You have of course heard, "Use it or lose it." Increasingly, "Use it or lose it" is taking the form of videogames, computer-based "brain training" programs, neurofeedback systems, and event ancient practices such as meditation.
Now, is brain training the same as "Use it or lose it"?
Anything we do involving novelty, variety, and challenge stimulates the brain and can contribute to building capacity and brain reserve. For instance, learning how to play the piano activates a number of brain functions (attention, memory, motor skills, etc.), which triggers changes in the brain itself (this is called "brain plasticity"). Indeed, musicians have larger brain volume in areas that are important for playing an instrument: motor, auditory and visuospatial regions. However, such an activity may take thousands of hours before paying off in terms of brain fitness. It constitutes a great and pleasurable mental effort, and helps build cognitive reserve, but it is different by nature from more targeted, efficient, and complementary brain training interventions.
To take an analogy from the world of physical fitness, it makes sense to stay fit by playing pickup soccer games and also by training specific muscle groups and capacities such as cardio endurance, abdominal muscles, and thigh muscle. It is not one or the other.
Under what conditions can brain training work?
This is the million dollar question. Evidence is growing that brain training can work. The question remains, however, how to maximize the likelihood of transfer from training to daily life.
Why do we still often hear that brain training does not work?
Because of the different understandings of what "brain training" and "work" mean. A machine to train abdominal muscles probably won't "work" if what we measure is blood pressure. A "plane" won't fly if it wasn't a plane to start with, but a donkey.The most critical factor in determining whether a brain training method or program works is the extent to which the training effects "transfer" to benefits in daily life. We know from common experience that practice usually triggers improvement in the practiced task.
Based on our analysis of documented examples of brain training techniques that "work" or "transfer," we propose that these five conditions must be met for any kind of brain training, from meditation to technology-based programs, to translate into meaningful real world improvements:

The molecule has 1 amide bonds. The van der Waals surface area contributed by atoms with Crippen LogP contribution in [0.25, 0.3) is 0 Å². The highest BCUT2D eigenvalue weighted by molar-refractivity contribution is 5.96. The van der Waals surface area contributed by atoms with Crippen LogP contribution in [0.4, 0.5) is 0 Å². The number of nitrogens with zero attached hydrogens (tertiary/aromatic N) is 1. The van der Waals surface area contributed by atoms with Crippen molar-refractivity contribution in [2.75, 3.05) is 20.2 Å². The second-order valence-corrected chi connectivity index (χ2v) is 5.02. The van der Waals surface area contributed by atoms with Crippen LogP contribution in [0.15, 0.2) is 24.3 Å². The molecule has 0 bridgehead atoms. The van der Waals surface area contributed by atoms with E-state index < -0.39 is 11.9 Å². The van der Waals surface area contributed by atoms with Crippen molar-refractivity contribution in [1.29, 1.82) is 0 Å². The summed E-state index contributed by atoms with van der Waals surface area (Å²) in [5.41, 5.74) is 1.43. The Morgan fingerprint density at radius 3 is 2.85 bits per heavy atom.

1- It must engage and exercise a core brain-based capacity identified to be relevant to real-life outcomes, such as executive attention, working memory, speed of processing and emotional regulation. Many supposed "brain training" games fail to provide any actual "brain training" because they were never really designed to target specific and relevant brain functions.
2- It must target a performance bottleneck - otherwise it is an exercise in vanity similar to building the largest biceps in town while neglecting the rest of the body. A critical question to ask is: Which brain function do I need to optimize? With physical fitness, effective training begins with a target in mind: Is the goal to train abdominal muscles? Biceps? Cardio capacity? So it goes for brain fitness -the choice of a technique or technology should be driven by your goal.
3- A minimum "dose" of 15 hours total per targeted cognitive ability, performed over 8 weeks or less, is necessary for real improvement. Training only a few hours across a wide variety of brain functions should not be expected to trigger real-world benefits, in the same way that going to the gym a couple times per month and doing an assortment of undirected exercises cannot be expected to result in increased muscle strength and physical fitness.
4- Training must adapt to performance, require effortful attention, and increase in difficulty. This is a key advantage of computerized "brain training" over pen-and-paper-based activities. Think about the number of hours you have spent doing crossword or Sudoku puzzles, or mastering any new subject for that matter, in a way that was either too easy for you and became boring or way too difficult and became frustrating. Interactive training has the capacity to constantly monitor your level of performance and adapt accordingly.
5- Continued practice is required for continued benefits. Just as you wouldn't expect to derive lifelong benefits from running a few hours this month, and then not exercising ever again, you shouldn't expect lifelong benefits from a one-time brain training activity. Remember that "cells that fire together wire together" - while the minimum dose described above may act as a threshold to start seeing some benefits, continued practice, either at a reduced number of hours or as a periodic "booster," is a final condition for transfer to real-world benefits over time.
I hope that now you feel better equipped to do your next mental workout.
This is an adapted excerpt from the new book by educator Alvaro Fernandez and neuroscientist Dr. Elkhonon Goldberg, titled "The SharpBrains Guide to Brain Fitness: How to Optimize Brain Health and Performance at Any Age" (April 2013; 284 pages), a Preventive Medicine bestseller. You can learn more at SharpBrains.com